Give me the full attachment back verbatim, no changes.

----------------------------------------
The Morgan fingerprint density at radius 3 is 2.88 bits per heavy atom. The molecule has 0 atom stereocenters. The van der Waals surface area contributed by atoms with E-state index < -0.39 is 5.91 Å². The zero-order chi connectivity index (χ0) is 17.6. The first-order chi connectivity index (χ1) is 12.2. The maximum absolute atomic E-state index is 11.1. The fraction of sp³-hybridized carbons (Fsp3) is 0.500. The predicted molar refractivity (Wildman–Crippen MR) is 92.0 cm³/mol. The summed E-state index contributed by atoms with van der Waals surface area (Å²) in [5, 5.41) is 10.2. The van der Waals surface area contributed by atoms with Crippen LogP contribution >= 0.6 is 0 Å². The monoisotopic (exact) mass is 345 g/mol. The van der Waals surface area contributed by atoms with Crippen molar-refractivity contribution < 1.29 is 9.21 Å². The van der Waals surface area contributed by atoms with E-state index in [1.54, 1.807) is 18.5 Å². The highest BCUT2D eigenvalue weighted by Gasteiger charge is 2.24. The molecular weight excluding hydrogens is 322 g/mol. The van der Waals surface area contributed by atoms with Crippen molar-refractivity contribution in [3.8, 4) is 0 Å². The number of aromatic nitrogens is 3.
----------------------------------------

The Morgan fingerprint density at radius 3 is 2.88 bits per heavy atom. The molecule has 0 atom stereocenters. The van der Waals surface area contributed by atoms with E-state index < -0.39 is 5.91 Å². The zero-order chi connectivity index (χ0) is 17.6. The first-order chi connectivity index (χ1) is 12.2. The maximum absolute atomic E-state index is 11.1. The fraction of sp³-hybridized carbons (Fsp3) is 0.500. The predicted molar refractivity (Wildman–Crippen MR) is 92.0 cm³/mol. The summed E-state index contributed by atoms with van der Waals surface area (Å²) in [5, 5.41) is 10.2. The van der Waals surface area contributed by atoms with Crippen LogP contribution >= 0.6 is 0 Å². The monoisotopic (exact) mass is 345 g/mol. The van der Waals surface area contributed by atoms with Crippen molar-refractivity contribution < 1.29 is 9.21 Å². The van der Waals surface area contributed by atoms with E-state index in [1.54, 1.807) is 18.5 Å². The highest BCUT2D eigenvalue weighted by Gasteiger charge is 2.24. The molecular weight excluding hydrogens is 322 g/mol. The van der Waals surface area contributed by atoms with Crippen molar-refractivity contribution in [3.8, 4) is 0 Å². The number of aromatic nitrogens is 3.